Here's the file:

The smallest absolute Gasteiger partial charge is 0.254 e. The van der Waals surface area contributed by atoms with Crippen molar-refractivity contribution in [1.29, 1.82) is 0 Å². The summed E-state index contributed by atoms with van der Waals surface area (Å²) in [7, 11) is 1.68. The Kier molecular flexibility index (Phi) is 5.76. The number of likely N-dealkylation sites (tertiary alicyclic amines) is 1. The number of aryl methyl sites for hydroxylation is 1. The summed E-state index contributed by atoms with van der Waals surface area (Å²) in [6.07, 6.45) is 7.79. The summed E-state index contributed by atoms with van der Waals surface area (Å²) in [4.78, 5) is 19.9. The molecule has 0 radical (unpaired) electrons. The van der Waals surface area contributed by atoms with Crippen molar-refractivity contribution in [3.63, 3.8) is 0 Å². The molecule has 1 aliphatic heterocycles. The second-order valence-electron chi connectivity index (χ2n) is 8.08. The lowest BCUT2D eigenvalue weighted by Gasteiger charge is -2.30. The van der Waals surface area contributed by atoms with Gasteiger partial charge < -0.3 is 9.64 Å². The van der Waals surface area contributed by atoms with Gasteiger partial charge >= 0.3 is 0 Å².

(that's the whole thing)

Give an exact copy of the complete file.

The smallest absolute Gasteiger partial charge is 0.254 e. The van der Waals surface area contributed by atoms with Crippen molar-refractivity contribution in [1.29, 1.82) is 0 Å². The summed E-state index contributed by atoms with van der Waals surface area (Å²) in [7, 11) is 1.68. The Kier molecular flexibility index (Phi) is 5.76. The number of likely N-dealkylation sites (tertiary alicyclic amines) is 1. The number of aryl methyl sites for hydroxylation is 1. The summed E-state index contributed by atoms with van der Waals surface area (Å²) in [6.07, 6.45) is 7.79. The summed E-state index contributed by atoms with van der Waals surface area (Å²) in [4.78, 5) is 19.9. The molecule has 0 radical (unpaired) electrons. The van der Waals surface area contributed by atoms with Crippen molar-refractivity contribution in [3.63, 3.8) is 0 Å². The molecule has 1 aliphatic heterocycles. The second-order valence-electron chi connectivity index (χ2n) is 8.08. The lowest BCUT2D eigenvalue weighted by Gasteiger charge is -2.30. The van der Waals surface area contributed by atoms with Gasteiger partial charge < -0.3 is 9.64 Å². The van der Waals surface area contributed by atoms with Gasteiger partial charge >= 0.3 is 0 Å².